|CD94||KLRD1 (killer cell lectin-like receptor, subfamily D, member 1), Kp43|
|Molecule Type||Antigen Expression||Molecular Weight|
Min / Max
|Non-lineage Restricted Molecule|
Type 2 glycoprotein
|30 / 30|
|CD94 is expressed, in vitro, on most freshly-isolated NK cells but with a wide variation in the levels of expression. It may not be detectable on a subset of fresh peripheral blood (PB) NK cells. It is also present on subsets of gd and ab T cells. NKG2 transcripts are expressed on NK cell lines and on some T cell clones and lines. NKG2 proteins are expressed as disulfide-linked heterodimers with CD94 on the surface of NK cells and T cells. Different NK cell clones may express one or more NKG2 glycoproteins. In mice, CD8+ cytotoxic T cells can upregulate CD94 expression thus reducing their cytotoxic activity.|
|MOLECULAR FAMILY NAME: Belongs to the C-type lectin superfamily.|
CD94 is a single-pass type-2 180 aa glycoprotein. It contains an 148 aa extracellular domain which contains a C-type lectin domain and 2 potential N-linked glycosylation sites, a 22 aa transmembrane domain and a 10 aa cytoplasmic tail with contains no known signaling motifs. In NK/T cells, it covalently assembles with other C-type lectin molecules NKG2, corresponding to the kp43 and p39 subunits detected in SDS-PAGE. CD94 is structurally related to several other molecules with C-type lectin domains such as CD23, CD69, CD72 and CD161 which are encoded within the NK gene complex, human chromosome 12, mouse chromosome 6. They all contribute to NK cell function. CD94 forms a disulfide-linked heterodimer with 2 members of the C-type lectin superfamily, NKG2A (43 kDa subunit) and NKG2C (39 kDa). NKG2 was originally identified as 6 closely related cDNAs, NKG2-A, NKG2-B, NKG2-C, NKG2-D, NKG2-E and NKG2-F. NKG2-A and -B are alternatively spliced transcripts of the same gene. NKG2 genes encode type 2 integral membrane proteins with an extracellular C-type lectin domains. Molecules of the NKG2 family are structurally related to several other molecules such as Ly-49 family, NKR-P1 family, CD69 and CD94 and are encoded within the mouse and/or human NK gene complexes which contribute to NK cell function (See Ly-49). NKG2 proteins are disulfide-bonded to CD94 proteins and are expressed as heterodimers on the surface of NK cells and some T cells. Transfection studies suggest that NKG2 glycoproteins may also be expressed as disulfide-linked homodimers. The cytoplasmic domain of NKG2A/B has 2 (I/V)XYXXL motifs but these are absent from other NKG2 molecules.
The 30 kDa CD94 protein is poorly labeled with 125 I. The kp43 and p39 glycoproteins detected in SDS-PAGE correspond to other C-type lectins co-valently associated with CD94.
Alternatively splicing yields 3 different isoforms that differ in the presence or absence of the exon 2 sequence.
CD94 has 2 potential N-linked glycosylation sites.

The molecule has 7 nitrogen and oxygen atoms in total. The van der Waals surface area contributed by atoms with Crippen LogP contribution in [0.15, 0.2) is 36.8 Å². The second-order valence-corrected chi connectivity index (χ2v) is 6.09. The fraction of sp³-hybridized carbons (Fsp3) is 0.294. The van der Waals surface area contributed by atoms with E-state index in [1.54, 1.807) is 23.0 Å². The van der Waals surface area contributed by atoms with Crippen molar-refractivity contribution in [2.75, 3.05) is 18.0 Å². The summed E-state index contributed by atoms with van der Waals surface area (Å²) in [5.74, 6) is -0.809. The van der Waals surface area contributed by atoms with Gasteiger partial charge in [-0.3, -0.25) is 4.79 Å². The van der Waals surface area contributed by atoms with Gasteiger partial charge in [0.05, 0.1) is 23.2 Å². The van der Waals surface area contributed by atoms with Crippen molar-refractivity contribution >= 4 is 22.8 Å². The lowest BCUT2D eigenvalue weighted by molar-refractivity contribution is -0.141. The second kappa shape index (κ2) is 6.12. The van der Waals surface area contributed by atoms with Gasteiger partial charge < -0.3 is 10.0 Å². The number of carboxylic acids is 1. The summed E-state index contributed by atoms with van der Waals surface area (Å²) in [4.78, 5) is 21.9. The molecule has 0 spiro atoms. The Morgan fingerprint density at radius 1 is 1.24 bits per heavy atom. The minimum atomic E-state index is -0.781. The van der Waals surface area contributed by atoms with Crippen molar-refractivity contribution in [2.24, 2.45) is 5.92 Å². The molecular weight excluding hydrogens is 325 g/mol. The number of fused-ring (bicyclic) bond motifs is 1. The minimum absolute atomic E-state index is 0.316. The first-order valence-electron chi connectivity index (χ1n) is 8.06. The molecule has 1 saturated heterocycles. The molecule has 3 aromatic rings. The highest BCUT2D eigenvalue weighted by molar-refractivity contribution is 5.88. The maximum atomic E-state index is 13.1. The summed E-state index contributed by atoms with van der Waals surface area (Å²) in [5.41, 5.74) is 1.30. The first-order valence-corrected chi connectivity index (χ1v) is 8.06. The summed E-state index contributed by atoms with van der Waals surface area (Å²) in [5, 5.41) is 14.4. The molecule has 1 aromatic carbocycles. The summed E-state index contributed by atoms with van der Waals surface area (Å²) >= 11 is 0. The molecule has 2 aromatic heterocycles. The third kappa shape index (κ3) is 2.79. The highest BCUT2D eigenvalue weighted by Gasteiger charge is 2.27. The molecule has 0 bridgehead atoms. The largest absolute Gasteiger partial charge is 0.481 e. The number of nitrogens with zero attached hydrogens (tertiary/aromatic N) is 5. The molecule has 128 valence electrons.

| CD94/NKG2 receptors have been implicated in the recognition of HLA-A, HLA-B and HLA-C, but there is currently no evidence for direct binding. A soluble form of NKG2-C binds to an unidentified ligand on K562 cells and binding correlated with their susceptibility to NK cell lysis. NKG2 has been shown to associate with the cytoplasmic tyrosine phosphatase SHP-1, presumably through its cytoplasmic (I/V)XYXXL motifs.|
LIGANDS AND MOLECULES ASSOCIATED WITH CD94
In NK/T cells CD94 co-valently assembles with other C-type lectin molecules (NKG2), corresponding to the kp43 and p39 subunits detected in SDS-PAGE.
|CD94/NKG2 receptors play a role in recognition of MHC class I molecules by NK cells and some cytotoxic T cells. The ligation of CD94 on NK cells inhibits killing of target cells which express suitable MHC class I molecule ligands. However, CD94 ligation appears to activate some NK cells, suggesting that there may be stimulatory and inhibitory forms of CD94, probably due to the association of CD94 with different NKG2 subunits (NKG2A, C and E) to form receptors for HLA class I molecules. CD94/NKG2A functions as an inhibitor receptor and has been implicated in activation or inhibition of NK cell functions like cytotoxicity and cytokine secretion. Cross-linking of CD94/NKG2 dimers by HLA-E bearing taget cells results in the phosphorylation of two ITIMs present in the cytoplasmic domain of NKG2A but NKG2C and NKG2E lack ITIM motifs. The binding of Src homology 2 domain-bearing tyrosine phosphatases SHP-1 and SHP-2 to the phosphorylated ITIMs leads to their activation and results in suppression of NK cytotoxicity.|
Expression of CD94/NKG2A complexes on the cell surface of a large subset of NK cells appears to be constant via rapid recyling of internalized receptors, thus ensuring that interaction with ligand bearing normal cells does not result in an autoimmune response. In contrast CD94/NKF2C and E complexes seem to be expressed at lower levels on the NK surface and act as activatory receptors. Both NKG2C and E lack cytoplasmic signaling motifs but they associate with the signaling transducing protein DAP12. CD94 antibodies modulate NK cell function triggering or inhibiting cytotoxicity and tumor necroisis factor production.
CD94, assembled with other C-type lectins (NKG2), functions as an inhibitory receptor specific for HLA class I molecules.
DISEASE RELEVANCE AND FUNCTION OF CD94 IN INTACT ANIMAL: No information.
|MOLECULAR INTERACTIONS -|
PROTEINS AND DNA ELEMENTS WHICH REGULATE TRANSCRIPTION OF CD94: No information.
SUBSTRATES: No information.
ENZYMES WHICH MODIFY CD94: No information.
The p39 subunit is also a member of the NKG2 family. Co-expression of the CD94/NKG2 dimers will allow a precise study of their ligand interaction. No NKG2-specific mAbs were found in the 6th Workshop panel. The Z199 mAb specifically identifies the CD94/NKG2-A and CD94/NKG2-B dimers.
Database accession numbers
Revised June 25, 2008